About

I am a Ph.D. social psychologist with expertise in stereotypes, prejudice, discrimination, intergroup conflict, and culture.  I’ve lived in 3 “United” countries, on 3 continents, with 3 remarkably different political systems. I’ve visited more than 70 countries. I study, practice, and teach yoga (the most literal translation of which is union). I won’t claim to have a perfect – or perfectly objective – view of the world, but I will claim to be a student of the diversity of human experience.

This blog is an attempt to highlight how Western psychology and Eastern philosophy understand the human mind. Both recognize that at our very core, humans have bias. We see the world not exactly as it is, but as our mind filters it. The information we are exposed to from our families, friends, peers, teachers, the media, and everyday interactions creates sets of expectations and values that influence every experience that follows.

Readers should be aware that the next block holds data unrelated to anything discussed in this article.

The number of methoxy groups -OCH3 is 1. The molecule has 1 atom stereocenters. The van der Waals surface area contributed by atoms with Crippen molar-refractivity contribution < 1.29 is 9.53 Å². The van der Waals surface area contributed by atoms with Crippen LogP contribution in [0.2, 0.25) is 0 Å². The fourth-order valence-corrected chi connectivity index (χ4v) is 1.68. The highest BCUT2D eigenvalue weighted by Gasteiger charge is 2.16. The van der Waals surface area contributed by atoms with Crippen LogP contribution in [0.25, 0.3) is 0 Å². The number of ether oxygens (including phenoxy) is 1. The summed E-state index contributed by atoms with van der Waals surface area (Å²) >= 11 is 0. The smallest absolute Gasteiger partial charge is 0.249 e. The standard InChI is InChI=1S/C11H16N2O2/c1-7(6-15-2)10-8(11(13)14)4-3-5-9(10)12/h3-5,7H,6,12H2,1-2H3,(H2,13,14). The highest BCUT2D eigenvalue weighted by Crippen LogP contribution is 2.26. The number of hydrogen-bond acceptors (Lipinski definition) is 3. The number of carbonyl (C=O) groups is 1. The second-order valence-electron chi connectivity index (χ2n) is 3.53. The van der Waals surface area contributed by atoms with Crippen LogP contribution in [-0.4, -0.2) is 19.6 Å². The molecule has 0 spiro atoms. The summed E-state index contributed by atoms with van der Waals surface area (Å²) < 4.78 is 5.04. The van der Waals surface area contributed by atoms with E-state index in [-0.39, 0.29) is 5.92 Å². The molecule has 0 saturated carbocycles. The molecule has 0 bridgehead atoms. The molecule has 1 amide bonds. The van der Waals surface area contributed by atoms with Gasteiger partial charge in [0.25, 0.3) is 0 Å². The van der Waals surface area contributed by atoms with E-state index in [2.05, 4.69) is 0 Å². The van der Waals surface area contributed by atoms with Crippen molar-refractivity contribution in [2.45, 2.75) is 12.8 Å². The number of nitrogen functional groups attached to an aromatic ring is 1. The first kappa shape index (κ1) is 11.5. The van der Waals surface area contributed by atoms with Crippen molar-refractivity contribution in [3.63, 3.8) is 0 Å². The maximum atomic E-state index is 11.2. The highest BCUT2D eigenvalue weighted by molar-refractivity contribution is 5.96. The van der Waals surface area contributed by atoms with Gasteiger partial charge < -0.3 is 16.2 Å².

Having bias doesn’t mean that we are bad. It means that we are human. It results from processes that are functional in many ways, but that also have predictable (and often problematic) consequences.

If you would like to learn more about these processes, please read these posts deeply. Think critically about what you agree with, but think even more extensively about what makes you uncomfortable, or with what you disagree. I hope you’ll take each post in the spirit with which it is written, which is to promote critical analysis and both intellectual and social understanding.

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Shanti,

shanti,

shanti.